Despite a growing body of research on multilingual scholars' publication practices in several countries, the little research available on Canadian contexts has been limited to the predominantly French-speaking province of Québec. This gap in research is somewhat surprising given the significance of Canada's official bilingualism as a defining feature of Canadian identity and governmental support to French-medium and bilingual universities outside Québec. To investigate how francophone Canadian researchers in French-minority contexts meet pressures for publication and public engagement in English and French, we adopt a dialogical self-case study design and compare on our own experiences as applied linguists located in the same regional context and yet working in two markedly distinct institutional environments, a unilingual English university and bilingual university. Reflecting on our biliteracy development and bilingual publication practices, we attempt to reveal the social conditions that influence our individual language choices and enable (or constrain) our ability to sustain our commitment to disseminating knowledge in both English and French. We identify the challenges of, and strategies for, biliterate academic work, and show the key role of language-minority institutional spaces and continued governmental support in creating enabling contexts for biliteracy.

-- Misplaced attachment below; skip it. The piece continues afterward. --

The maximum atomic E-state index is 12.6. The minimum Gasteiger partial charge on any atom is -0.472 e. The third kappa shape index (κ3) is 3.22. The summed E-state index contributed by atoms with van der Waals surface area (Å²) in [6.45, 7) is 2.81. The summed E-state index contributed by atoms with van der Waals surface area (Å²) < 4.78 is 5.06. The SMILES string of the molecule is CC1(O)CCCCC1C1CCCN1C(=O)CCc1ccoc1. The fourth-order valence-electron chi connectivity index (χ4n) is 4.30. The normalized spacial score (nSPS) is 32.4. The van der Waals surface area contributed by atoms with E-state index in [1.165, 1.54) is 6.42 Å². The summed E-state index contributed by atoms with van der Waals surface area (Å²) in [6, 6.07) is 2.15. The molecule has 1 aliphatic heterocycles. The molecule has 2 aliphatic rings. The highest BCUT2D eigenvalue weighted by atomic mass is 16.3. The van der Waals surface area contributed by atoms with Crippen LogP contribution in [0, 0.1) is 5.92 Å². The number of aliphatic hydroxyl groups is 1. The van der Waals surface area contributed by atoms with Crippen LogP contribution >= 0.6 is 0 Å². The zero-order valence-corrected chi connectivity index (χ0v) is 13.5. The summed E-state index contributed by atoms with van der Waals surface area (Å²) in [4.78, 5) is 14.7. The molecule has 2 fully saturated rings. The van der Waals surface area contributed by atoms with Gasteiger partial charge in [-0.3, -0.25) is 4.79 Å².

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Keywords Academic biliteracy, Applied linguistics in Canada, Franco-Ontarian academics, French as a language of science and scholarship, Multilingual scholars, Writing for publication
Persistent URL
Journal Journal of English for Academic Purposes
Gentil, G, & Séror, J. (Jérémie). (2014). Canada has two official languages-Or does it? Case studies of Canadian scholars' language choices and practices in disseminating knowledge. Journal of English for Academic Purposes, 13(1), 17–30. doi:10.1016/j.jeap.2013.10.005